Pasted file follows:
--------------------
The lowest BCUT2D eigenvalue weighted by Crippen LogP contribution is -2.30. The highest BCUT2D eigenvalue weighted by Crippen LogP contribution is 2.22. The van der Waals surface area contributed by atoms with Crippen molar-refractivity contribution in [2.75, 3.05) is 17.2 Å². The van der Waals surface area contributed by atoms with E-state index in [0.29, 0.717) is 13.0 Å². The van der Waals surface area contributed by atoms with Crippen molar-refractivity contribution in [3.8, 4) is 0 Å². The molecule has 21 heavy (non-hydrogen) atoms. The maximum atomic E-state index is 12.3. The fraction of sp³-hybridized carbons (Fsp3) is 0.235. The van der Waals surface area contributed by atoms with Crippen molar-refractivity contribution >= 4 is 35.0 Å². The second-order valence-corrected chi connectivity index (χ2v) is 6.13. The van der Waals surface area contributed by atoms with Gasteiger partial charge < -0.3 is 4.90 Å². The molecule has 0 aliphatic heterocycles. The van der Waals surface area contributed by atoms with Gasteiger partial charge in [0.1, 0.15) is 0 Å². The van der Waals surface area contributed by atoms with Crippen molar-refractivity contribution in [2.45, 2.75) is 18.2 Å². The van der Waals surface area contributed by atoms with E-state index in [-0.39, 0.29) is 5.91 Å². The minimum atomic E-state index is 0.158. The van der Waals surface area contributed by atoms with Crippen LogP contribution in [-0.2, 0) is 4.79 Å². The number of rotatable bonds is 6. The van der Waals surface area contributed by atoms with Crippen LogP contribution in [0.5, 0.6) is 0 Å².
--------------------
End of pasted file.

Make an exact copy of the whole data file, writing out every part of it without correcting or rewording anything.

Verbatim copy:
The lowest BCUT2D eigenvalue weighted by Crippen LogP contribution is -2.30. The highest BCUT2D eigenvalue weighted by Crippen LogP contribution is 2.22. The van der Waals surface area contributed by atoms with Crippen molar-refractivity contribution in [2.75, 3.05) is 17.2 Å². The van der Waals surface area contributed by atoms with E-state index in [0.29, 0.717) is 13.0 Å². The van der Waals surface area contributed by atoms with Crippen molar-refractivity contribution in [3.8, 4) is 0 Å². The molecule has 21 heavy (non-hydrogen) atoms. The maximum atomic E-state index is 12.3. The fraction of sp³-hybridized carbons (Fsp3) is 0.235. The van der Waals surface area contributed by atoms with Crippen molar-refractivity contribution >= 4 is 35.0 Å². The second-order valence-corrected chi connectivity index (χ2v) is 6.13. The van der Waals surface area contributed by atoms with Gasteiger partial charge < -0.3 is 4.90 Å². The molecule has 0 aliphatic heterocycles. The van der Waals surface area contributed by atoms with Gasteiger partial charge in [0.1, 0.15) is 0 Å². The van der Waals surface area contributed by atoms with Crippen molar-refractivity contribution in [2.45, 2.75) is 18.2 Å². The van der Waals surface area contributed by atoms with E-state index in [-0.39, 0.29) is 5.91 Å². The minimum atomic E-state index is 0.158. The van der Waals surface area contributed by atoms with Crippen LogP contribution in [-0.2, 0) is 4.79 Å². The number of rotatable bonds is 6. The van der Waals surface area contributed by atoms with Crippen LogP contribution in [0.5, 0.6) is 0 Å².